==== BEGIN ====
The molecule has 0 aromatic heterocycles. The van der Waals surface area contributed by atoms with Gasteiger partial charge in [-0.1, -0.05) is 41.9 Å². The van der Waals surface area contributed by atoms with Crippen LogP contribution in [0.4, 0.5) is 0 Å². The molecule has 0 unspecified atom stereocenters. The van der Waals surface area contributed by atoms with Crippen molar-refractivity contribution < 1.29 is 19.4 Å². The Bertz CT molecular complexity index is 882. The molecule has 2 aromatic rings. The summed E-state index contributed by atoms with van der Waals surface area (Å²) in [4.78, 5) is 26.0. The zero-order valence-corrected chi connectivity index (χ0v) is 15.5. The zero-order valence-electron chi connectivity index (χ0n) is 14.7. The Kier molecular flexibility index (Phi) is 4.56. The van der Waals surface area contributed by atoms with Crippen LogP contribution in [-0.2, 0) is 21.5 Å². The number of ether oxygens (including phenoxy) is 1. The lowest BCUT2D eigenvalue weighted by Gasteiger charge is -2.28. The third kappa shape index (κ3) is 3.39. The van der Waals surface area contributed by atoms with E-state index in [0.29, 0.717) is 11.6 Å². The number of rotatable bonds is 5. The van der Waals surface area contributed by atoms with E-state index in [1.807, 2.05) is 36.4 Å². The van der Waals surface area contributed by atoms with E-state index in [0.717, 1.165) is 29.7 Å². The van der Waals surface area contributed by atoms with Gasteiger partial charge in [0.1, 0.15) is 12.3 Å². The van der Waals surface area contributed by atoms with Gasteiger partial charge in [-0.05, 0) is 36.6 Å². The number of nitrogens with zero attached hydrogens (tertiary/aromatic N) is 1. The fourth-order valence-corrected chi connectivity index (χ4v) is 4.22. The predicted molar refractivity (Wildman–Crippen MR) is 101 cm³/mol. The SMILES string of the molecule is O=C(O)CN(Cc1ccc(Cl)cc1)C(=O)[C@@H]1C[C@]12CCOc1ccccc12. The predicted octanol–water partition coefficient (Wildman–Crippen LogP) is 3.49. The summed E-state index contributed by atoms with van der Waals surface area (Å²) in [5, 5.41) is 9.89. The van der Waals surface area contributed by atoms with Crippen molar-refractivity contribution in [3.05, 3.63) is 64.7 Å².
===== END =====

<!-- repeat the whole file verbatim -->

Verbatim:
The molecule has 0 aromatic heterocycles. The van der Waals surface area contributed by atoms with Gasteiger partial charge in [-0.1, -0.05) is 41.9 Å². The van der Waals surface area contributed by atoms with Crippen LogP contribution in [0.4, 0.5) is 0 Å². The molecule has 0 unspecified atom stereocenters. The van der Waals surface area contributed by atoms with Crippen molar-refractivity contribution < 1.29 is 19.4 Å². The Bertz CT molecular complexity index is 882. The molecule has 2 aromatic rings. The summed E-state index contributed by atoms with van der Waals surface area (Å²) in [4.78, 5) is 26.0. The zero-order valence-corrected chi connectivity index (χ0v) is 15.5. The zero-order valence-electron chi connectivity index (χ0n) is 14.7. The Kier molecular flexibility index (Phi) is 4.56. The van der Waals surface area contributed by atoms with Crippen LogP contribution in [-0.2, 0) is 21.5 Å². The number of ether oxygens (including phenoxy) is 1. The lowest BCUT2D eigenvalue weighted by Gasteiger charge is -2.28. The third kappa shape index (κ3) is 3.39. The van der Waals surface area contributed by atoms with E-state index in [0.29, 0.717) is 11.6 Å². The number of rotatable bonds is 5. The van der Waals surface area contributed by atoms with E-state index in [1.807, 2.05) is 36.4 Å². The van der Waals surface area contributed by atoms with E-state index in [0.717, 1.165) is 29.7 Å². The van der Waals surface area contributed by atoms with Gasteiger partial charge in [0.1, 0.15) is 12.3 Å². The van der Waals surface area contributed by atoms with Gasteiger partial charge in [-0.05, 0) is 36.6 Å². The number of nitrogens with zero attached hydrogens (tertiary/aromatic N) is 1. The fourth-order valence-corrected chi connectivity index (χ4v) is 4.22. The predicted molar refractivity (Wildman–Crippen MR) is 101 cm³/mol. The SMILES string of the molecule is O=C(O)CN(Cc1ccc(Cl)cc1)C(=O)[C@@H]1C[C@]12CCOc1ccccc12. The predicted octanol–water partition coefficient (Wildman–Crippen LogP) is 3.49. The summed E-state index contributed by atoms with van der Waals surface area (Å²) in [5, 5.41) is 9.89. The van der Waals surface area contributed by atoms with Crippen molar-refractivity contribution in [3.05, 3.63) is 64.7 Å².